The reprisal actions of AK in Dubingiai, even if premature and unplanned by AK command, marked the beginning of a wider AK operation in which units beyond the 5th Brigade were involved.[2][9] From 25 to 27 June various Polish units entered pre-war Lithuanian territory and carried out a series of actions against Lithuanian Nazi police forces[2] and those labeled as Nazi sympathizers.[2] Bridges and telecommunication lines were destroyed.[2] Polish sources note that a number of civilian casualties, both Lithuanian and Polish, occurred as a result of the wider operations during that period, particularly when several buildings caught fire.[2][10] According to Lithuanian sources[11][12] between 70-100 Lithuanians, including civilians, were killed in total by the end of June 1944 in Dubingiai and the neighbouring villages of Joniškis, Inturkė, Bijutiškis, and Giedraičiai.[12]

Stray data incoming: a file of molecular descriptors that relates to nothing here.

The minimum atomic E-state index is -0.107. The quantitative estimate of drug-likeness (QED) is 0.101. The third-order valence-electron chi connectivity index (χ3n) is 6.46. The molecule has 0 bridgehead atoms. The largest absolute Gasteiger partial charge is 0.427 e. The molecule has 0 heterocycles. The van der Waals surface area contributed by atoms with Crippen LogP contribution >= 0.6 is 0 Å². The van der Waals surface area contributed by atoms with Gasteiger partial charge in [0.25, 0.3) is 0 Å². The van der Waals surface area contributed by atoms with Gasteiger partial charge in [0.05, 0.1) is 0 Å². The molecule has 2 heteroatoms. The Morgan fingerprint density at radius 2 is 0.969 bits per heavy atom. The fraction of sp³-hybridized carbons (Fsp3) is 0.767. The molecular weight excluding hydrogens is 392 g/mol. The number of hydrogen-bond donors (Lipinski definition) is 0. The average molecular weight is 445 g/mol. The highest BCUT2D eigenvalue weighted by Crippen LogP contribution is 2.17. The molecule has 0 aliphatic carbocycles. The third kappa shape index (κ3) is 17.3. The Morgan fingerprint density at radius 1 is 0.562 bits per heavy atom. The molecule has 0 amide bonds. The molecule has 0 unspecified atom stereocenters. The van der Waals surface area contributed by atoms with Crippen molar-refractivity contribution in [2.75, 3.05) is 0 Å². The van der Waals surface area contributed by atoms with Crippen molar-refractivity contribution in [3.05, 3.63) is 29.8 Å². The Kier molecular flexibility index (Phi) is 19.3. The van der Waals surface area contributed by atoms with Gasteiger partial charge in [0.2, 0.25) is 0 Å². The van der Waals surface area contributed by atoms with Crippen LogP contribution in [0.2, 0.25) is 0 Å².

Boradyn contends the AK's reprisal of 23–27 June was successful, since there were no further actions by Lithuanian forces similar to the preceding Glinciszki massacre.[2][13] This contention of success against the Lithuanians is, however, largely speculative as the potential for further escalation by either side was cut short by the Soviet occupation of Vilnius (pre-war Wilno) two weeks later.[6]

This chain of events stained the reputation of AK in Lithuania. According to Boradyn this was the only reprisal action against Lithuanians ever undertaken by the AK.[2]

Zygmunt Szendzielarz, the commander of the 5th Brigade, which was responsible for the massacre, and later member of the Polish anti-Soviet resistance, was arrested in 1948 by the communist Polish secret police and after more than two years of torture and interrogation was executed by the communist Polish government in 1951.[14] After the fall of the communism, Szendzielarz was rehabilitated and declared innocent of charges which he had been accused of.[15] On 2007 Polish president Lech Kaczyński posthumously awarded Szendzielarz the order of Polonia Restituta, creating controversy in Lithuania.[16][17]